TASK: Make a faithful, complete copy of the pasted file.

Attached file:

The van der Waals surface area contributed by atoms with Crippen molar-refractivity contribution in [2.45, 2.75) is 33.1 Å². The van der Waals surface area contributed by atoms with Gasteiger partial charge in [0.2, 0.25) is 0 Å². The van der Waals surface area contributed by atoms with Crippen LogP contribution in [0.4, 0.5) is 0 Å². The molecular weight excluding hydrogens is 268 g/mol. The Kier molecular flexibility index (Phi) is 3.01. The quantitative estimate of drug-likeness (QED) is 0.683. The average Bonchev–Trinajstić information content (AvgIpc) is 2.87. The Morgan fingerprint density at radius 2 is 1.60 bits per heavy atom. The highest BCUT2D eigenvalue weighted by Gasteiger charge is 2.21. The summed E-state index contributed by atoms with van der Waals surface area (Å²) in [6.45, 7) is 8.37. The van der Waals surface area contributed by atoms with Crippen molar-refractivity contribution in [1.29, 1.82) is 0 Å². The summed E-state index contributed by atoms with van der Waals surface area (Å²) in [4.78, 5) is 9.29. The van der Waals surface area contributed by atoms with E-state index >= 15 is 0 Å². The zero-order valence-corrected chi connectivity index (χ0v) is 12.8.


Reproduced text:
The van der Waals surface area contributed by atoms with Crippen molar-refractivity contribution in [2.45, 2.75) is 33.1 Å². The van der Waals surface area contributed by atoms with Gasteiger partial charge in [0.2, 0.25) is 0 Å². The van der Waals surface area contributed by atoms with Crippen LogP contribution in [0.4, 0.5) is 0 Å². The molecular weight excluding hydrogens is 268 g/mol. The Kier molecular flexibility index (Phi) is 3.01. The quantitative estimate of drug-likeness (QED) is 0.683. The average Bonchev–Trinajstić information content (AvgIpc) is 2.87. The Morgan fingerprint density at radius 2 is 1.60 bits per heavy atom. The highest BCUT2D eigenvalue weighted by Gasteiger charge is 2.21. The summed E-state index contributed by atoms with van der Waals surface area (Å²) in [6.45, 7) is 8.37. The van der Waals surface area contributed by atoms with Crippen molar-refractivity contribution in [1.29, 1.82) is 0 Å². The summed E-state index contributed by atoms with van der Waals surface area (Å²) in [4.78, 5) is 9.29. The van der Waals surface area contributed by atoms with E-state index >= 15 is 0 Å². The zero-order valence-corrected chi connectivity index (χ0v) is 12.8.